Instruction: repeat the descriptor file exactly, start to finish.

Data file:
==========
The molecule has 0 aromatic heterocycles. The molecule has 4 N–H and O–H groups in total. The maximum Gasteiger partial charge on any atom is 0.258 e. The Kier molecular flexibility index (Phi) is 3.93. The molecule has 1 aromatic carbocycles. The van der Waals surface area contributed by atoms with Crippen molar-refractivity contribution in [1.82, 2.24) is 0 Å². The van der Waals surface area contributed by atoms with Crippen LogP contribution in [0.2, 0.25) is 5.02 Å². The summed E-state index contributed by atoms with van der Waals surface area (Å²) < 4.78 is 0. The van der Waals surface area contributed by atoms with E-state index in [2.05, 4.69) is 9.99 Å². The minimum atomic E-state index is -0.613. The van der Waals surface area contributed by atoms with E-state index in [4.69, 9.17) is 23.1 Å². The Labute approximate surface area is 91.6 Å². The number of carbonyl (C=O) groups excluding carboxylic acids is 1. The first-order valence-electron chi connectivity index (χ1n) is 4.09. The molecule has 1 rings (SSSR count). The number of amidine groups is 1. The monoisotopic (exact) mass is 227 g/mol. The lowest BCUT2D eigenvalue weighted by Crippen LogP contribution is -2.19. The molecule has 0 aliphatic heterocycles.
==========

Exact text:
The molecule has 0 aromatic heterocycles. The molecule has 4 N–H and O–H groups in total. The maximum Gasteiger partial charge on any atom is 0.258 e. The Kier molecular flexibility index (Phi) is 3.93. The molecule has 1 aromatic carbocycles. The van der Waals surface area contributed by atoms with Crippen molar-refractivity contribution in [1.82, 2.24) is 0 Å². The van der Waals surface area contributed by atoms with Crippen LogP contribution in [0.2, 0.25) is 5.02 Å². The summed E-state index contributed by atoms with van der Waals surface area (Å²) < 4.78 is 0. The van der Waals surface area contributed by atoms with E-state index in [2.05, 4.69) is 9.99 Å². The minimum atomic E-state index is -0.613. The van der Waals surface area contributed by atoms with E-state index in [4.69, 9.17) is 23.1 Å². The Labute approximate surface area is 91.6 Å². The number of carbonyl (C=O) groups excluding carboxylic acids is 1. The first-order valence-electron chi connectivity index (χ1n) is 4.09. The molecule has 1 rings (SSSR count). The number of amidine groups is 1. The monoisotopic (exact) mass is 227 g/mol. The lowest BCUT2D eigenvalue weighted by Crippen LogP contribution is -2.19. The molecule has 0 aliphatic heterocycles.